3 Rieslings That Will Change Your Mind About Sweetness
Funny thing about Riesling, for decades wine geeks struggled to delineate the ethereal glories of the German dry style from the cloying sweetness of more popular stateside versions. And now the pendulum has swung. These days, any mention of one of the great off-dry Rieslings—white wines braced by an acidity so piquant that you barely register the soft residual sugars—a person is likely to wrinkle her nose or shake his head, no dice. But I'm here to say: they're missing out.
Whereas trocken (dry) Rieslings tend to be dominated by flavors like wet stone, tart citrus and green apple, halbtrocken (half-dry) wines are fleshier, with notes of stone fruit like peach, pear and apricot. That's a generalization, but one that can help put things in perspective. Don't let the slight sweetness fool you, the examples below are every bit as food-friendly as their drier brothers and sisters. And to be honest, the line between one category and the other can often feel a little arbitrary. The labeling as such has to do with mathematical percentages, whereas the "feel" of a wine has less to do with category than with the balance that it strikes.
Taste for yourself. And try as you can to leave those preconceptions at the door.
J. Leitz "Leitz Out" 2011 ($15)
Region: Rheingau, Germany
Joseph Leitz is no stranger to clever marketing. His signature "Eins, Zwei, Dry" is not only a nice little play on words, it's also a perfect entry point to a classic dry Rhein wine. So no surprise when he came out with a softer, semi-dry companion "Leitz Out." Another killer combo. Peachy with a kiss of lemon; it's just a touch sweet and balanced by a firm minerality.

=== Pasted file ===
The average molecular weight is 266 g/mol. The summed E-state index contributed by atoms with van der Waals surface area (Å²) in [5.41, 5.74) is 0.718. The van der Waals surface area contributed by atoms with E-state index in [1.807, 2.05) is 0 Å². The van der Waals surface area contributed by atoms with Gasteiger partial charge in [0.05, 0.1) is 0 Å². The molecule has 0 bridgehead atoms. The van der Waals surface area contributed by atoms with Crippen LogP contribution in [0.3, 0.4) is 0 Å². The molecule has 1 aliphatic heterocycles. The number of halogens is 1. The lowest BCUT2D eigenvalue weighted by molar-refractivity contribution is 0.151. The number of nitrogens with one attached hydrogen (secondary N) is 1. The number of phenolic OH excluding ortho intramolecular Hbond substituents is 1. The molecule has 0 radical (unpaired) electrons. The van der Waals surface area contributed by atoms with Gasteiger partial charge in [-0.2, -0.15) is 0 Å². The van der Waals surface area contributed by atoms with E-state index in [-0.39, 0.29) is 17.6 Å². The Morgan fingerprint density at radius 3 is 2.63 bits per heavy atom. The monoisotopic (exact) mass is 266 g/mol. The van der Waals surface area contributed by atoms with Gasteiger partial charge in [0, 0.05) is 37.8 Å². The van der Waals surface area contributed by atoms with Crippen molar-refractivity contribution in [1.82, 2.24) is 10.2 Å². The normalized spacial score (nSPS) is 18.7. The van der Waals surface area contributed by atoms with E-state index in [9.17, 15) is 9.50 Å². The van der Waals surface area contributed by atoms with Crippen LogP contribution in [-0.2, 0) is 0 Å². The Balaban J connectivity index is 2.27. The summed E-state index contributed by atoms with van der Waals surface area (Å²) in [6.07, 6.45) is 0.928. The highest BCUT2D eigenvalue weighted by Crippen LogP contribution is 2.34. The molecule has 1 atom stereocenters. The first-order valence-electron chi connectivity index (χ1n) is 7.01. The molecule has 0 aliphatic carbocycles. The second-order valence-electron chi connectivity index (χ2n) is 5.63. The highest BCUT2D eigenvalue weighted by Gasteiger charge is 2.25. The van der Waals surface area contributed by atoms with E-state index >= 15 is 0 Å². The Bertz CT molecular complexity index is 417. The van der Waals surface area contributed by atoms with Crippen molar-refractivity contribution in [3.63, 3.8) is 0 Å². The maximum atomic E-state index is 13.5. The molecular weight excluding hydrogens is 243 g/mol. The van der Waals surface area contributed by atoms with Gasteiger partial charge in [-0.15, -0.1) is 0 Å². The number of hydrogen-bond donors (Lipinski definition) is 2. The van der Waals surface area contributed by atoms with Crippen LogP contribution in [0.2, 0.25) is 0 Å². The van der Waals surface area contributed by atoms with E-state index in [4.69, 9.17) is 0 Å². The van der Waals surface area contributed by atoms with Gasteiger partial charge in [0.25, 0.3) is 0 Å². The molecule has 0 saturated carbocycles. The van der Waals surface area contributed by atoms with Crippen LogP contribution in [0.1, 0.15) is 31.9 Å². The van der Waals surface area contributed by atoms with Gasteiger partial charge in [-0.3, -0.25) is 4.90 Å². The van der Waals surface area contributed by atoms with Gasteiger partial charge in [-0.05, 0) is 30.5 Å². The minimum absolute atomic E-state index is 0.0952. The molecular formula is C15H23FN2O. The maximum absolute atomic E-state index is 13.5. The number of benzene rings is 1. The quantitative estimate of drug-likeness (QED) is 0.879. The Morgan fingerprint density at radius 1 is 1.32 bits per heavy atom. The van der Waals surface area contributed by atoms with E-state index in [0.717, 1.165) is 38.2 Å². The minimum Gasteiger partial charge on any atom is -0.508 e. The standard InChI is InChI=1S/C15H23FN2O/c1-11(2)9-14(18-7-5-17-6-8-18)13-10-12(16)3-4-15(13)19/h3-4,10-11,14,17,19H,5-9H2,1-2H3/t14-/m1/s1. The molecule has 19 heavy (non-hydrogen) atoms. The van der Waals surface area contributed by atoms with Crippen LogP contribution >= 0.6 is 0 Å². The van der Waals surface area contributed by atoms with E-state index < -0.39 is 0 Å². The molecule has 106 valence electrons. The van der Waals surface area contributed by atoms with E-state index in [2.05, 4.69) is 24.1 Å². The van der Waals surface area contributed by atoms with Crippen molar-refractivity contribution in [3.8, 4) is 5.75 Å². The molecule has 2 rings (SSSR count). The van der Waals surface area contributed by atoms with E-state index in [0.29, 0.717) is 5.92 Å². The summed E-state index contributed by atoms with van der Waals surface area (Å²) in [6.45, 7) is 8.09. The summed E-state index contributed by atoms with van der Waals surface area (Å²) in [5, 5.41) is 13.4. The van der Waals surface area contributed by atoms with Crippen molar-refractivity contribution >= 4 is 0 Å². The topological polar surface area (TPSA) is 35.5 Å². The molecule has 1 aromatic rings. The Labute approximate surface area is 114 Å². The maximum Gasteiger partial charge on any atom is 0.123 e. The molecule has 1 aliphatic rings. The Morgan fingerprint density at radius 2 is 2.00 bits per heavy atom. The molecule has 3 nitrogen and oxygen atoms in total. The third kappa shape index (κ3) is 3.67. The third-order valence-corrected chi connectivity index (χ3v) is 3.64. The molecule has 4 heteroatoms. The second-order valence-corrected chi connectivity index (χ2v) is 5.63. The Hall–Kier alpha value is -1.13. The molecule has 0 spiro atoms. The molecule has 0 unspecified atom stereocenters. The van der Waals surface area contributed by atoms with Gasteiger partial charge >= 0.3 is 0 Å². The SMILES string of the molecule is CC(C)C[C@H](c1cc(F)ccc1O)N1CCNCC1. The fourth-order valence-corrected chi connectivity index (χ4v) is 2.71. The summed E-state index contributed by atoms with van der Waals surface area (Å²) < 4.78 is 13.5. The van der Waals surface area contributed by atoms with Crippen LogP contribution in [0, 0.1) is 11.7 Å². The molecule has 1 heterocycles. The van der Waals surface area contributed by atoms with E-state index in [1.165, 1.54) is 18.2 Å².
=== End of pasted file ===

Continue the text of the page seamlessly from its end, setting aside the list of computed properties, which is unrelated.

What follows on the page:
Koehler-Ruprecht "Steinacker" Halbtrocken 2010 ($18)
Region: Pfalz, Germany
This offering really lives up to its namesake; Steinacker (stoney field) is the name of the vineyard from which this wine is made. The persistent mineral character is bracketed by an upfront pink grapefruit and a lingering, lush peachy ginger finish. The light footprint of residual sugar just softens the intense edges and helps integrate all the fruit aromas with the racy, mouthwatering acidity.
Clemens Busch "Vom Roten Schiefer" 2011 ($25)
Region: Mosel, Germany
Vom Roten Schiefer tells us that this offering comes "from red slate," as opposed to the gray slate that permeates the rest of the estate. The red slate soils lend a little more ripeness to the juice and therefore a more approachable wine at earlier stages of development. Tangerine and peach dominate the nose, while a smokiness and barely perceptible peppery spice underlie the fervent juiciness on the palate. This is a bit of an outlier due to the special makeup of the vineyard, and by outlier I mean special treat.